ii. acts in own name and receives title to property and then transfers to buyer

iii. has independent business in buying and selling similar property

b. Agent- one who contracts to acquire property from a third person and convey it to another (principal) is agent if acting primarily for benefit of buyer, not for self.

B. Liability of Principal to Third Parties in Contract

1. Types of Authority

a. Actual

i. Express (Rest. § 8) – manifestations from P to A à”sell my car”

ii. Implied/Incidental(Rest. § 35) – actual authority circumstantially proved which the principal actually intended the agent to possess and includes powers as are practically and reasonably necessary to carry out the duties actually delegated.

– This is viewed from perspective of the Agent (what power is reasonable to have to effectuate original power).

– When determining implied authority, court will look at whether the agent reasonably believes b/c of present or past conduct of the principal that the principal wishes him to act in a certain way or have certain authority. Existence of prior similar tasks is highly probative.

– Authority may be implied if it is necessary to carry out express authority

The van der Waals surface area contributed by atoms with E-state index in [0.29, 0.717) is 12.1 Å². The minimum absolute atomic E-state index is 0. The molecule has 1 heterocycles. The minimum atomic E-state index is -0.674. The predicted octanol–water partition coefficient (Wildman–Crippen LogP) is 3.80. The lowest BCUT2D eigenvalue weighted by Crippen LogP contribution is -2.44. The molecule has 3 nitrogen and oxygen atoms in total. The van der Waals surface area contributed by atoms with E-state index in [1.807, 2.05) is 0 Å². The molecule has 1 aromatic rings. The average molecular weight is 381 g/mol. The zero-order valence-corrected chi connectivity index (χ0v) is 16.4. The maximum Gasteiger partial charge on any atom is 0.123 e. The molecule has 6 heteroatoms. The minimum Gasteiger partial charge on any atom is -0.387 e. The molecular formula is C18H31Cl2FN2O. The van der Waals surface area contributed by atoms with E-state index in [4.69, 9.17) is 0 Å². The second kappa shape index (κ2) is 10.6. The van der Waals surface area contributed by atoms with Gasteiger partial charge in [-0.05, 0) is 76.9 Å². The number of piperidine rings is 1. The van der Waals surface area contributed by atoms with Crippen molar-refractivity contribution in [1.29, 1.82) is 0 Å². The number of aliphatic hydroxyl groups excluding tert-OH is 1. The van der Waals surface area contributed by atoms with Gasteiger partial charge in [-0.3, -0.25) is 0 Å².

– The fact that a 3rd party knew the principal did not intend the agent to possess such power is of no consequence. Implied agency is viewed from the perspective of the agent.

b. Apparent – (Rest. §8) manifestation from P à 3rd party that A has authority. Third party reasonably believes that P gave authority to A.

i. P says to third party “A has authority to sell my car”

ii. Viewed from perspective of third party

iii. General rule- apparency and appearance of authority must be shown to have been created by the manifestations of the alleged principal, and not solely by proof of those of the supposed agent.

c. Inherent – kind of authority arising solely from the designation by the principal of a kind of agent who ordinarily possesses certain powers. This is the type of authority that’s “left over.” Used if no other authority fits and it is equitable to impose liability on the principal.

1. Term used to indicate the power of an agent which is not derived from authority, apparent authority or estoppel, but solely from the agency relation and exists for the protection of persons harm by or dealing with a servant or another agent.

i. Rest. 2d Agency § 194 – an undisclosed principal is liable for acts of an agent done on his account, if usual or necessary in such transactions, although forbidden by the principal.

ii. Rest. 2d Agency § 195 – an undisclosed principal who entrusts an agent w/ the mgmt of his business is subject to liability to 3rd persons w/ whom the agent enters into transactions usual in such business and on the principal’s account, although contrary to the directions of the principal.

iii. Agent possesses authority that normally resides with such person, irrespective of secret limitations placed by dormant partner [principal].